Tuesday, June 7, 2022

HNC alumnus shapes the conversation on EU-China trade relations

Jacob Gunter (MAIS '17) has recently started work as a Senior Analyst at the renowned Mercator Institute for Chinese Studies (MERICS) in Berlin, Germany. Prior to his role at MERICS, an internship taken during his time at the Hopkins-Nanjing Center inspired Jacob to pursue a full-time opportunity at the European Chamber of Commerce in Beijing. 

Tell us more about your career and current role. How much have you built upon your HNC experience, and how much did you have to learn on the job?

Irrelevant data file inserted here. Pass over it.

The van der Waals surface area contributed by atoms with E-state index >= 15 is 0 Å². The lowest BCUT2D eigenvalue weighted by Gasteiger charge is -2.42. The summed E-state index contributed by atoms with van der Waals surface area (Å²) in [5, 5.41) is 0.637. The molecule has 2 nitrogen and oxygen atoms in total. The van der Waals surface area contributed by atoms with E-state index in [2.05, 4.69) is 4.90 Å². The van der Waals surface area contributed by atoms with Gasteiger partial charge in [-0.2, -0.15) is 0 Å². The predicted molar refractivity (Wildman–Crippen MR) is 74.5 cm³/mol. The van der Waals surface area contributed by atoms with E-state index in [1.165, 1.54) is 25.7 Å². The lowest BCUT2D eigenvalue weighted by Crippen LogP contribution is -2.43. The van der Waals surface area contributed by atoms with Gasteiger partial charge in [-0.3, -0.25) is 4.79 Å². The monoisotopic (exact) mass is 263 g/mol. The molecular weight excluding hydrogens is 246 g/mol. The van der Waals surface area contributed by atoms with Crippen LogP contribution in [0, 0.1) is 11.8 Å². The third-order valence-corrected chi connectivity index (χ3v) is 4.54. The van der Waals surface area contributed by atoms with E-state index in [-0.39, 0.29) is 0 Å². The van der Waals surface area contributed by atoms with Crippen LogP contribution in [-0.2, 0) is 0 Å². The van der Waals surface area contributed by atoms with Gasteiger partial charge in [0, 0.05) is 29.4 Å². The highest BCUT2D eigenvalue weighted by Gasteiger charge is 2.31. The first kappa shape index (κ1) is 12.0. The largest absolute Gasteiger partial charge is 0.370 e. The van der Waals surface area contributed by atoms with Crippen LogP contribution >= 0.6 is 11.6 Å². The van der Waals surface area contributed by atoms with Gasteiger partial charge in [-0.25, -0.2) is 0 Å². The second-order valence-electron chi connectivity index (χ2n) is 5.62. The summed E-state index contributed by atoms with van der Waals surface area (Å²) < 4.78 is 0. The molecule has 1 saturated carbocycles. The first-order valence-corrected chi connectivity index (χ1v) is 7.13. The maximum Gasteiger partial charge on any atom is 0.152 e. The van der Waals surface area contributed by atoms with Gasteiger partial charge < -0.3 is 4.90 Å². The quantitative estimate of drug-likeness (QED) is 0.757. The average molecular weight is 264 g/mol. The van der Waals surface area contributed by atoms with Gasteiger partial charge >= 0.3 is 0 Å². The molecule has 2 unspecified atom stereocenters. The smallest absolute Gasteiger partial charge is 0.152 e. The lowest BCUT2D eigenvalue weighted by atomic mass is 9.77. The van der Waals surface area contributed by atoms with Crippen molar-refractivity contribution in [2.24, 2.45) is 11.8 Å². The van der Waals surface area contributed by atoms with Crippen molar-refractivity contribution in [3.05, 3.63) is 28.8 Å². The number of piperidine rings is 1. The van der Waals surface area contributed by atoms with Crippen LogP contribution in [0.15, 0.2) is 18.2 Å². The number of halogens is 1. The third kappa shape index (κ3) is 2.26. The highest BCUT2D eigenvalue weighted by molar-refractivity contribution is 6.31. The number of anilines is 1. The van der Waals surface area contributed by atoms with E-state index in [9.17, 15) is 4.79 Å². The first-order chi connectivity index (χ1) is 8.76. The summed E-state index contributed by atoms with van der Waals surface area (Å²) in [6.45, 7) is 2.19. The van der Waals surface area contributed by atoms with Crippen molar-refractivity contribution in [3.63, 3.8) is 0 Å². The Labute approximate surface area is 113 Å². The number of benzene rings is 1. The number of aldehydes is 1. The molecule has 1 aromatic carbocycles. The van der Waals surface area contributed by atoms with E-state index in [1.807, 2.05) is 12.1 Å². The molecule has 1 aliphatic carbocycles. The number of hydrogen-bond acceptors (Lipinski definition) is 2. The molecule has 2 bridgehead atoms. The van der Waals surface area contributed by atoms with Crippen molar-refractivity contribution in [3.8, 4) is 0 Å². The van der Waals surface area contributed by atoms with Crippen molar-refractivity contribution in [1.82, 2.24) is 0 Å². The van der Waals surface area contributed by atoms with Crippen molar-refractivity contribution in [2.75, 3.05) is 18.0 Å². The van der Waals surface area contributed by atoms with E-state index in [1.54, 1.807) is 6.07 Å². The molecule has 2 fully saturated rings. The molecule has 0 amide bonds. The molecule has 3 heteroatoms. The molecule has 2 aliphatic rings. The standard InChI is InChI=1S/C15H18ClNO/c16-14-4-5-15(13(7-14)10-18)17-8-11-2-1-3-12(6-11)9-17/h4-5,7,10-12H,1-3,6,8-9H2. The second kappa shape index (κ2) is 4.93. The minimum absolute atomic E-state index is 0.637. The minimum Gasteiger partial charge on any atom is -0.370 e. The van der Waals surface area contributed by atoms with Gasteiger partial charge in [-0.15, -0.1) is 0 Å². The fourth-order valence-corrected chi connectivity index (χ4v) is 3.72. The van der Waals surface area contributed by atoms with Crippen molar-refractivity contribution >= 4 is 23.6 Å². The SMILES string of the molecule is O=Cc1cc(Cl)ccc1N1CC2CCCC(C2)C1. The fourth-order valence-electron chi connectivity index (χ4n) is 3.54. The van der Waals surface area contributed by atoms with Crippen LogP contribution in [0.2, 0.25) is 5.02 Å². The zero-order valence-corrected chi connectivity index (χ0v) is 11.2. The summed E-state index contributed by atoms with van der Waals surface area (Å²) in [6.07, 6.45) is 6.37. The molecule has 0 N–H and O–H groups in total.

My career started in the summer between my first and second year at the Hopkins-Nanjing Center, when I did an internship at the European Chamber of Commerce in Nanjing. Ultimately, I wrote the local position paper, which was an analysis of the local business environment for European companies and recommendations for things to improve. That was really well received. Afterwards, I heard from the Beijing office, and shortly before graduation, I got a job offer from them which I accepted. As part of the policy and communications department I was the lead pen and researcher for the publications of the European Chamber of Commerce in Beijing, and also handled media work and talking points and communications. The foundation of knowledge that I built up at the HNC about how Chinese society and government works were really instrumental in helping me to then grapple with the Chinese economy, and how the government approaches regulation and market access for foreign investments.